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Taxes Can Drive You to Drink

Bali's Salak Wine Producers Encountering Problems in Dealing with High Excise Tax Rates.

(2/19/2011) Bali's distinctive snake-skinned fruit of Salak (Salacca zalacca) is much admired for its sweet and acidic taste, but perhaps less known as the basis for delicious wine that can be made from the fermented juice of the fruit.

In fact, salak farmers from the Karangasem region of Bali who have recently mastered the art of wine-making are being thwarted from increasing their income by the high excise tax imposed on alcoholic beverages.

According to Kompas.com, the salak farmers of Banjar Dukuh formed a company CV Dukuh Lestari in order to meet government regulations for beverage producers. The company's director, I Nengah Suparta, said that the enterprise has produced 1,000 liters of salak wine since last year, but have only been able to sell 300 liters because the required excise tax must be paid in advance. As a result of this situation, 700 liters of salak wine remains unsold and in storage.

Salak Wine or Anggur Salak contains 13.05% of alcohol making it a "Class B" beverage under a classification systems used by customs and excise department. This classification requires a Rp. 30,000 (US$3.33) excise stamp on each bottle which, when paid in advance, is beyond the financial power of the Karangasem wine producer who would need to front up Rp. 30 million (US$3,330) in prepaid taxes in order to get their wine to market.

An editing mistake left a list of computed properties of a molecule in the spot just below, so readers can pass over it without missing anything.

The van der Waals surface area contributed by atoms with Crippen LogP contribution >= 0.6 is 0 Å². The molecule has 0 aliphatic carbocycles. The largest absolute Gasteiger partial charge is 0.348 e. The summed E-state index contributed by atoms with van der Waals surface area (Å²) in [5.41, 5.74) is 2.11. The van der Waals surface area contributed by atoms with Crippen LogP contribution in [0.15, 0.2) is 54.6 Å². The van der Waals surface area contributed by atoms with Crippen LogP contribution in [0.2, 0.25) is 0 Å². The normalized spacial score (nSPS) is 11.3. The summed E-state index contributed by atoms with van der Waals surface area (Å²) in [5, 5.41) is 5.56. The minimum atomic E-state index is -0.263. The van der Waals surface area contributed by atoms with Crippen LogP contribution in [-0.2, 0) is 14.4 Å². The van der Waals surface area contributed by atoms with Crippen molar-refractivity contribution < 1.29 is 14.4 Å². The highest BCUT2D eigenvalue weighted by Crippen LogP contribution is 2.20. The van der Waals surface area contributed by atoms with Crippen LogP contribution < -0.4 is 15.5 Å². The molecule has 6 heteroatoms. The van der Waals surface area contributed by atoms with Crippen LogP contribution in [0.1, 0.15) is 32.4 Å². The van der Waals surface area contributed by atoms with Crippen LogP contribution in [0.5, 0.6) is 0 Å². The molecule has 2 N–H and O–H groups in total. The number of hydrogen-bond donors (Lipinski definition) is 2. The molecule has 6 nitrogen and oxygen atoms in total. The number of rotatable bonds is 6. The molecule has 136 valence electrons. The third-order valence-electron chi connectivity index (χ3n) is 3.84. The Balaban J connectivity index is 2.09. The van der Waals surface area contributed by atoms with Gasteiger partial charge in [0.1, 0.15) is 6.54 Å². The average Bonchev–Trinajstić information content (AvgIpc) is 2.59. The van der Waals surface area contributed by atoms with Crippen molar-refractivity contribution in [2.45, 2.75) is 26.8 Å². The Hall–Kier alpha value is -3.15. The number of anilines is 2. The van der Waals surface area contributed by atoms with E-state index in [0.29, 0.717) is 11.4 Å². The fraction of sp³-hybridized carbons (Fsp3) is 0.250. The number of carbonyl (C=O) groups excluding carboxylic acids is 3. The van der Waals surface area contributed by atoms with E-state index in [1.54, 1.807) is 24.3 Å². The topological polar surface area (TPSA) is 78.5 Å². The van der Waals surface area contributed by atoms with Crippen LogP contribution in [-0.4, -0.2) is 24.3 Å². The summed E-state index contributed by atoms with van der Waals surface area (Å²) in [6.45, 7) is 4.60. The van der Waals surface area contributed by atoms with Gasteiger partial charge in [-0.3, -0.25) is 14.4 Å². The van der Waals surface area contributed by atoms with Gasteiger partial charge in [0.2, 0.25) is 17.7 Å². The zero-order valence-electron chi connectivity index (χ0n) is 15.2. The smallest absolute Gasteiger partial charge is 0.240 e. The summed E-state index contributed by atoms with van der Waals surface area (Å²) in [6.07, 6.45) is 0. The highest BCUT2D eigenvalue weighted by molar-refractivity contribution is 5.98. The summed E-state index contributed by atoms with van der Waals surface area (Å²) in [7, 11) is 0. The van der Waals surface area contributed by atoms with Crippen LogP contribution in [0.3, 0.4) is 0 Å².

The wine has proven popular with customers and Suparta is confident that, if given the opportunity, local farmers could produce and sell 5,000 liters of wine each year.

Sold in 750 ml bottles with a modern label, the wine is sold for Rp. 150,000 per bottle (US$16.60), including the excise tax charge.

Pleased with the popularity of the wine among foreign tourist visitors to Bali, Suparta says converting salaks into wine offers greater financial returns than selling salak as dried crackers (Keripik) or sticky cakes (dodol). The profit from each bottle yields Rp.15,000 (US$1.60), much more than the Rp. 5,000 (US$0.55) netted from each package of dodol or keripik. Salak wine brings the added benefit to farmers of a longer shelf-life than the confectionery products.

Four kilograms of salak are needed to produce one liter of wine.

The Banjar Duku area of Karangasem covers some 116 hectares of agricultural land with one hectare capable of producing up to four tons of salaks each year. Through extrapolation, Karangasem is able to annually produce 464 tons of salaks.